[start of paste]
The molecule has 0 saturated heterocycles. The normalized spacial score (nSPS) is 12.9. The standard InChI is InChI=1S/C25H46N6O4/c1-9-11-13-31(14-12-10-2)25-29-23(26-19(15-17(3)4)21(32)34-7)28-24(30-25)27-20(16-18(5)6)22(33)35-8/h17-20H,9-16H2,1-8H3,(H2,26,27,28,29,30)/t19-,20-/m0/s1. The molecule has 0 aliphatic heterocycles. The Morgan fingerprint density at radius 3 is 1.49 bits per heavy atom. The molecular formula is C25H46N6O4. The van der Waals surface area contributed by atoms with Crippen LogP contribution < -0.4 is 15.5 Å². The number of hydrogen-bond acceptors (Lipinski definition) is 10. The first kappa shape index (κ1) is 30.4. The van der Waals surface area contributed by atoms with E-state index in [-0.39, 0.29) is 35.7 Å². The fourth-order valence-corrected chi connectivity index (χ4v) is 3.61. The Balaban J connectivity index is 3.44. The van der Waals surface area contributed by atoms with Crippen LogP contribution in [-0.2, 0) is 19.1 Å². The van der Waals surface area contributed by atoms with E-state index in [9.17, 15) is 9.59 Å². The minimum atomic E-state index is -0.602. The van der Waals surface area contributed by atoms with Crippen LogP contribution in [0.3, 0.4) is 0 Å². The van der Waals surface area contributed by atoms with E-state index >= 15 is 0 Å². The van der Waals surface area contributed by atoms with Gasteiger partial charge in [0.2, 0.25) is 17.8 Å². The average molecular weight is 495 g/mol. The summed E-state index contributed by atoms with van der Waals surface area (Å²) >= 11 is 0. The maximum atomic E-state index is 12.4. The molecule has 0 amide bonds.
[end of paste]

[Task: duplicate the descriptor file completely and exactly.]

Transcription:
The molecule has 0 saturated heterocycles. The normalized spacial score (nSPS) is 12.9. The standard InChI is InChI=1S/C25H46N6O4/c1-9-11-13-31(14-12-10-2)25-29-23(26-19(15-17(3)4)21(32)34-7)28-24(30-25)27-20(16-18(5)6)22(33)35-8/h17-20H,9-16H2,1-8H3,(H2,26,27,28,29,30)/t19-,20-/m0/s1. The molecule has 0 aliphatic heterocycles. The Morgan fingerprint density at radius 3 is 1.49 bits per heavy atom. The molecular formula is C25H46N6O4. The van der Waals surface area contributed by atoms with Crippen LogP contribution < -0.4 is 15.5 Å². The number of hydrogen-bond acceptors (Lipinski definition) is 10. The first kappa shape index (κ1) is 30.4. The van der Waals surface area contributed by atoms with E-state index in [-0.39, 0.29) is 35.7 Å². The fourth-order valence-corrected chi connectivity index (χ4v) is 3.61. The Balaban J connectivity index is 3.44. The van der Waals surface area contributed by atoms with Crippen LogP contribution in [-0.2, 0) is 19.1 Å². The van der Waals surface area contributed by atoms with E-state index in [9.17, 15) is 9.59 Å². The minimum atomic E-state index is -0.602. The van der Waals surface area contributed by atoms with Crippen LogP contribution in [0.3, 0.4) is 0 Å². The van der Waals surface area contributed by atoms with E-state index >= 15 is 0 Å². The van der Waals surface area contributed by atoms with Gasteiger partial charge in [0.2, 0.25) is 17.8 Å². The average molecular weight is 495 g/mol. The summed E-state index contributed by atoms with van der Waals surface area (Å²) >= 11 is 0. The maximum atomic E-state index is 12.4. The molecule has 0 amide bonds.